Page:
You didn’t even have to be at the actual stage or tent to hear the bands / singers, and I didn’t even spend all the money I had allotted for picking up something. I know how yearly festivals work, and I knew going in that I had to stick to X amount of cash. I was debating between a t-shirt and getting some form of jewelry (wristbands, earrings, necklaces, rings, bracelets, etc.), but I hadn’t really gone in with a definite idea of what I might want. I wound up getting a Claddagh ring and didn’t have quite enough to get a t-shirt as well, so I called it good on spending money.

A fair amount of blessings and sayings were passed around, particularly during some presentations, but there was something about the one that the man at that jewelry section used that stuck.

  • May you be buried in a coffin from a 100 year old oak tree that I’ll be planting tomorrow. – From the weaver.
  • You can’t start a tradition, and you can’t stop one. – The wake presenter, specifically talking about how priests couldn’t end the party aspect when they got back to being legally around.
  • Wear it in good health. – Jewelry guy.

(This post will obviously have been queued up after the festival has ended, and it will also be after the show closes.)

Christian Dead

After my bio dead wanted to just slide back into my group of Christian dead, I haven’t really heard from them outside of Christian requests. While the people I knew in my life were mostly Protestant, my dead are more vocally Catholic (I know my dad’s side is more Catholic, but I imagine it has to do with how far back this group probably stretches).

Church. I’ve read in more than a few places that Christian dead have asked for a living relative to go to a church service. Because they’re majority Catholic, I’ve been asked to go to Mass. I’ve had some chats with them about this, and it’s currently on the backburner (a very soft request, or low priority). My immediate family isn’t Catholic, and it’s actually a bit of a drive to the closest Catholic church (over at least one town). Perhaps at a later point, and I definitely don’t see myself being a once a week regular.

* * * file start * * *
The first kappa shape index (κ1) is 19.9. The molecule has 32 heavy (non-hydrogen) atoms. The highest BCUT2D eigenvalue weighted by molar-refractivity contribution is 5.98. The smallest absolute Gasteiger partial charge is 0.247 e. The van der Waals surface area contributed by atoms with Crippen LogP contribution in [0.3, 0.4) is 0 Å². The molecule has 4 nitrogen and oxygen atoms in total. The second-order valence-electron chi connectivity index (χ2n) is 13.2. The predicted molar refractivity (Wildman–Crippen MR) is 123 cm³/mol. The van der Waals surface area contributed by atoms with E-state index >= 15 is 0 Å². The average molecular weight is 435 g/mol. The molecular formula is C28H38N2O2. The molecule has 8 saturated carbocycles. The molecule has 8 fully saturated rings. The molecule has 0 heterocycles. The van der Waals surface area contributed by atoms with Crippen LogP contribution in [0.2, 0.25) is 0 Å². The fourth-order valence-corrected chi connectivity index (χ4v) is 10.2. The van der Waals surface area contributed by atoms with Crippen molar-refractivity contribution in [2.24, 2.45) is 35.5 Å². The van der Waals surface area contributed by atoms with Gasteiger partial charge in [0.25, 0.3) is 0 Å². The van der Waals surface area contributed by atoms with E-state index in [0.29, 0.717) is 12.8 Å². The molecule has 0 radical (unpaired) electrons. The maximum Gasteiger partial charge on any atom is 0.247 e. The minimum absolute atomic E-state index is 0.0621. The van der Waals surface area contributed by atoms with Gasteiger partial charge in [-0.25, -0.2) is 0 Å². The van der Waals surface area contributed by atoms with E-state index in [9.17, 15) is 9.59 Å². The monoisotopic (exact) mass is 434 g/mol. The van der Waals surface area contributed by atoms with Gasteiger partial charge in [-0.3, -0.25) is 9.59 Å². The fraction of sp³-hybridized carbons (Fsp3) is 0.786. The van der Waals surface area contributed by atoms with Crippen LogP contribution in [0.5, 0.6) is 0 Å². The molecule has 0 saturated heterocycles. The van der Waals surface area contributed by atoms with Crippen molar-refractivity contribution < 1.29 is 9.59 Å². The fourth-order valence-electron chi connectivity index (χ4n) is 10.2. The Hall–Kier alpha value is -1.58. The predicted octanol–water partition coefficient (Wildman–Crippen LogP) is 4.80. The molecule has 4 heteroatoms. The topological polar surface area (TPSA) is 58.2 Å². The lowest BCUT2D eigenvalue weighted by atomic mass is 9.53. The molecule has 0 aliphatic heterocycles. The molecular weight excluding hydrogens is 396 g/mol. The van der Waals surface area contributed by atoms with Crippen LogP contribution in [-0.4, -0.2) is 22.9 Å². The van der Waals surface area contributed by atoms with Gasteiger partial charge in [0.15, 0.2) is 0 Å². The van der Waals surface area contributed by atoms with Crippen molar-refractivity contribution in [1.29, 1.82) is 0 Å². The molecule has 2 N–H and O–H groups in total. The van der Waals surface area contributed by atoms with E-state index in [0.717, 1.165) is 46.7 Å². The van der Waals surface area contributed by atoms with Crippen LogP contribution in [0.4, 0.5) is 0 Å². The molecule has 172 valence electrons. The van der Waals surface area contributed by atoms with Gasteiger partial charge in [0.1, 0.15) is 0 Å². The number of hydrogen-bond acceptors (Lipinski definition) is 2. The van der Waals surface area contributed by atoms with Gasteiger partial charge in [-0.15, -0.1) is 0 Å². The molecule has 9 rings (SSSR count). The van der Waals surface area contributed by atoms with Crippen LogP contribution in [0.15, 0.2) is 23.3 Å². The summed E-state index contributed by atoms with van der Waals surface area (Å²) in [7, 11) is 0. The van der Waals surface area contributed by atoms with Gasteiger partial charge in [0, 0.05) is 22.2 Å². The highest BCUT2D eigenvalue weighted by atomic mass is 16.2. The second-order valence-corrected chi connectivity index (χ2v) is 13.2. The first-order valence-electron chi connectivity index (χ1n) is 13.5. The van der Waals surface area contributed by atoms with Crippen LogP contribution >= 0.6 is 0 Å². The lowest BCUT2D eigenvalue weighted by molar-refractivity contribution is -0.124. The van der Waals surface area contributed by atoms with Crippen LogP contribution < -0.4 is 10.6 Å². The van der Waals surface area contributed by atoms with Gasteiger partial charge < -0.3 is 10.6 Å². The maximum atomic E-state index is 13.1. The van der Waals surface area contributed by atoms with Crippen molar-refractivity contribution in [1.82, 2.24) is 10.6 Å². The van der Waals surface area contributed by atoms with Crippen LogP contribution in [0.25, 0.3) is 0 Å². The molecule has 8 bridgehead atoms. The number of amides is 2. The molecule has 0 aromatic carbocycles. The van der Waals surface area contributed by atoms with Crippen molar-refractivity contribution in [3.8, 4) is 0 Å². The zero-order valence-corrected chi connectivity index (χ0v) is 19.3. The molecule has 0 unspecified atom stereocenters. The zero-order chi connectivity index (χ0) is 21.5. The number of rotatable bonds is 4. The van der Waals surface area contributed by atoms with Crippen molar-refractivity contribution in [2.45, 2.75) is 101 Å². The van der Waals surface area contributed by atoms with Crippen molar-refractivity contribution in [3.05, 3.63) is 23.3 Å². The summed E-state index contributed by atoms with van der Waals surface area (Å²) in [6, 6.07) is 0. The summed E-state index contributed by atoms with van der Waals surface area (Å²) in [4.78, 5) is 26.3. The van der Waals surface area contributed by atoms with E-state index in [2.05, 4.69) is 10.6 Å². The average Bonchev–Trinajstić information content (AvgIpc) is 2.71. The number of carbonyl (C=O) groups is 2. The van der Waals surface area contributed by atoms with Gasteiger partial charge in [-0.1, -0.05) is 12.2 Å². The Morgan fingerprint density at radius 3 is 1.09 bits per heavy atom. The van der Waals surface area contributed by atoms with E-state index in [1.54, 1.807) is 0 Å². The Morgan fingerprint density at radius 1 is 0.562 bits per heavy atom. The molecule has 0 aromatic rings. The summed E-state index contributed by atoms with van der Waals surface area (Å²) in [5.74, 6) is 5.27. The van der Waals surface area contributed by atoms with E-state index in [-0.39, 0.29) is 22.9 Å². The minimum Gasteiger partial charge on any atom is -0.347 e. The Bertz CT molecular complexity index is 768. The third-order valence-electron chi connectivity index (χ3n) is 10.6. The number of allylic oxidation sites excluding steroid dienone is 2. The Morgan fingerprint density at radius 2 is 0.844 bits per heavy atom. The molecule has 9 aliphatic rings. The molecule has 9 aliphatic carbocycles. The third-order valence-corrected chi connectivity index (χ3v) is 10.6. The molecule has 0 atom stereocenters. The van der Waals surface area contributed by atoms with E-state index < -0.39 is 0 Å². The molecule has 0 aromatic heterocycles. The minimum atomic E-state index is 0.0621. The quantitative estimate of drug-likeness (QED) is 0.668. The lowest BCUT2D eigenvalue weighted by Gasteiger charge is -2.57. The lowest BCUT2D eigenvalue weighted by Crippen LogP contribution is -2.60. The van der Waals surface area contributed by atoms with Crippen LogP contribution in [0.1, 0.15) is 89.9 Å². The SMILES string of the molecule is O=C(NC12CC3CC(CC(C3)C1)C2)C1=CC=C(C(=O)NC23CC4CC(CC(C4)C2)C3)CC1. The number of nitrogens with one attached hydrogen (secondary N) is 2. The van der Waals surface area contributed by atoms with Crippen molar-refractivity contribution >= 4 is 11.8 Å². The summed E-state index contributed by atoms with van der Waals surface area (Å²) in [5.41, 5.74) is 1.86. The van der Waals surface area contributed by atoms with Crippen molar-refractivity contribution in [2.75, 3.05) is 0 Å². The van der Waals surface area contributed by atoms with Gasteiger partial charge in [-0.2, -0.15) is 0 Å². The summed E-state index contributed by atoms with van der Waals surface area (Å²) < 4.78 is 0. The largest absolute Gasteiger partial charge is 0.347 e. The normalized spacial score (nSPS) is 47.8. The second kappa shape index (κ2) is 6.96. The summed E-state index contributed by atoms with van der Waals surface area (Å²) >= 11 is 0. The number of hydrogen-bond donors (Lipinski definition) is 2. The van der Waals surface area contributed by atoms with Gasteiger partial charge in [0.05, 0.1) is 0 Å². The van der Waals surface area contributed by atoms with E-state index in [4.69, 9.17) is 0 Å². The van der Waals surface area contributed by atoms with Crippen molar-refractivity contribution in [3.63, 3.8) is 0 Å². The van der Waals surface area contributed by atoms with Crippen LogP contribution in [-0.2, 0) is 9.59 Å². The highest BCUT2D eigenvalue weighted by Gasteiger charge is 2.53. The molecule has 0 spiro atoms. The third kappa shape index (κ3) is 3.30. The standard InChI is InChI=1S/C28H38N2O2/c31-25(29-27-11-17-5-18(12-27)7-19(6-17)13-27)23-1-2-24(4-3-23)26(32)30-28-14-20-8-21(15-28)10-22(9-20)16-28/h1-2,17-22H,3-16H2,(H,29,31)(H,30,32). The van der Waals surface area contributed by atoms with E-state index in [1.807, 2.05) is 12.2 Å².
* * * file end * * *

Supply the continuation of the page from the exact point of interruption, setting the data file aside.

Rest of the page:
Saints. The cohesive request was that I intercede a saint, at one point. For a while, that was St. Dymphna, and they were okay with a brief shadow work lesson I had with Raphael (St. Raphael, as they called Him). Since then, they haven’t been able to agree with enough of a majority on one particular saint.

Prayer beads. There were enough beads that I could say the rosary (needed for the elevations I posted earlier about doing), but I actually haven’t used a real one. I don’t know if there was some coincidental keeping the pagan separate from the Christian, but providing that everyone could agree on one and I could afford, I’ve let them know that I’m not opposed to putting a real rosary on the shrine.

Shrine. Things have shifted around and been removed, as shrines do, but one of the constants for them has been a Bible. It’s kind of nice looking, so I thought they’d like it (it was a high school graduation gift, so I had to do something with it). Most people wouldn’t immediately recognize it, though, because I have it wrapped in a towel that shows the map of Scotland (something a family member did own, and a way to nod to the Scottish heritage).